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Beer, quipped American actor Jack Nicholson some years back, “is the best damn drink in the world”.
Few South Africans would disagree, including Peter Dean, proprietor of Rawdons Hotel and the Nottingham Road Brewing Company, in the Midlands.
One of the oldest craft breweries in South Africa, it was started in 1997 as a partnership between Dean and his wife, Susan,with her father, Don Attwood, the hotel’s owner.
Until now, the “Notties” Brewery has distributed and marketed its beers to local outlets and a few in Joburg, in one-litre PET (plastic) bottles. But like “craft” or micro breweries worldwide, they are now offering their beers in 440ml cans, Africa’s first craft brewery to do so.
“It’s taken six months of trials and tests,” Dean said.
“We’ve always been frustrated we couldn’t get our beer ‘to travel’. We brew ale and lager, and their delicate balance can be spoilt by ultra-violet light and temperature.
“Our beer is not pasteurised – a pasteurising tunnel would cost more than our brewery – and must be refrigerated.
“Light and heat can make the beer ‘sun struck’. We’ve been reluctant to use glass bottles, as the assumption would be that it was pasteurised, and safe to store on a shelf or on a bar.”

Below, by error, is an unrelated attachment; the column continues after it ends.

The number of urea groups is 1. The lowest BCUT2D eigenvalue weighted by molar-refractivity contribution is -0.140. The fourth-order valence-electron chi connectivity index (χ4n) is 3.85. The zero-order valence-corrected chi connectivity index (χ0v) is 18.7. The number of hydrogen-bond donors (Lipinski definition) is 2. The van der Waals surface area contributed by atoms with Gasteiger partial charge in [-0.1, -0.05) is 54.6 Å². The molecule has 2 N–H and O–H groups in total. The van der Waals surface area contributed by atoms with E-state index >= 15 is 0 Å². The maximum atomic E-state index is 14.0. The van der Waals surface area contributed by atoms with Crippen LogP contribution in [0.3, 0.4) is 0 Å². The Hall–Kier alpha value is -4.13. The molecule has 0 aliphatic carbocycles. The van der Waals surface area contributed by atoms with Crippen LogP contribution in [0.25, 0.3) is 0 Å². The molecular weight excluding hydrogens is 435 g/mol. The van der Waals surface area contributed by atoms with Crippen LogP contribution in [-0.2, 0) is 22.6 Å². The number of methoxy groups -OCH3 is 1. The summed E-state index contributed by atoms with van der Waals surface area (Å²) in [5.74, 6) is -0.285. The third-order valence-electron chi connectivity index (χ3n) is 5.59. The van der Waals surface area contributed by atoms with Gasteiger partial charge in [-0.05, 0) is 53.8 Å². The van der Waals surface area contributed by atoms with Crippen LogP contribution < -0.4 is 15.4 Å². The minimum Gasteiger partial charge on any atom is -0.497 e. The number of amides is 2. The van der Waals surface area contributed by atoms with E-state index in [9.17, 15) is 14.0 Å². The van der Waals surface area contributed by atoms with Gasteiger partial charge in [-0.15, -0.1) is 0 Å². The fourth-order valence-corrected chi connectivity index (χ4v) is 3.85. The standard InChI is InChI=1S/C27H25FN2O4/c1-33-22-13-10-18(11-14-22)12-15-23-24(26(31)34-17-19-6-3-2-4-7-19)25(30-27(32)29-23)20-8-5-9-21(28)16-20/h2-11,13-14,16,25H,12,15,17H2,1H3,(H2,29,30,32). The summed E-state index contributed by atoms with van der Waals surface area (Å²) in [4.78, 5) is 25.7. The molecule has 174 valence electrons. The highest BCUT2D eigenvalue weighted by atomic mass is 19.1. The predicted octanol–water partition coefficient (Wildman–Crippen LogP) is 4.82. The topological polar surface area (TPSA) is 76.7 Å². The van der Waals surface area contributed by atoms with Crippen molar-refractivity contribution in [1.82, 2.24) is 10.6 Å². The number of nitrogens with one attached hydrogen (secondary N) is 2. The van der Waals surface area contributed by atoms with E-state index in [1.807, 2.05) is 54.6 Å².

Although they’ve been canning their own beer for a while, at the weekend the brewery’s first “outside” consignment of canned beer, Soweto Gold, was delivered for launch at the Soweto Beer Festival.
“This is not our brand but a contract brew for another brewery being built in Soweto,” added Dean.
The contract requires them to supply 4 000 litres of Soweto Gold a month until April.
Currently Notties Brewery produces 10 000 to 15 000 litres monthly. Between 35 percent and 40 percent is the pale ale, Whistling Weasel, while the second most popular brew is the dark and bitter Pickled Pig Porter.
“The rest is made up of our |pilsner, Pye-Eyed Possum, and our Tiddly Toad Light Lager.”
The brewery can produce 25 000 litres a month with the existing tanks and its seven staff, including brewmaster Thokozani Sithole.
It was tempting, said Dean, to envisage the business expanding over the next five years. “We would like to double our turnover. Craft breweries’ levels, however, are limited by their brew lengths.”
The current brew length is 1 000 litres a brew, which takes eight hours. “We could brew twice daily, but that’s not always cost effective. Now SAB, for instance, would do half a million litres in eight hours.
“We are also governed by costs. The customs and excise tax on producing beer is outrageous. We pay the same as the big brewers – about |R27 000 a month on just 10 000 litres.”
Meanwhile, orders are streaming in to produce and can beer for other breweries.
“This alone will be doubling our production levels. With time and the ability now to sell our beer, not only here but worldwide, it means we will have achieved a long-awaited milestone.”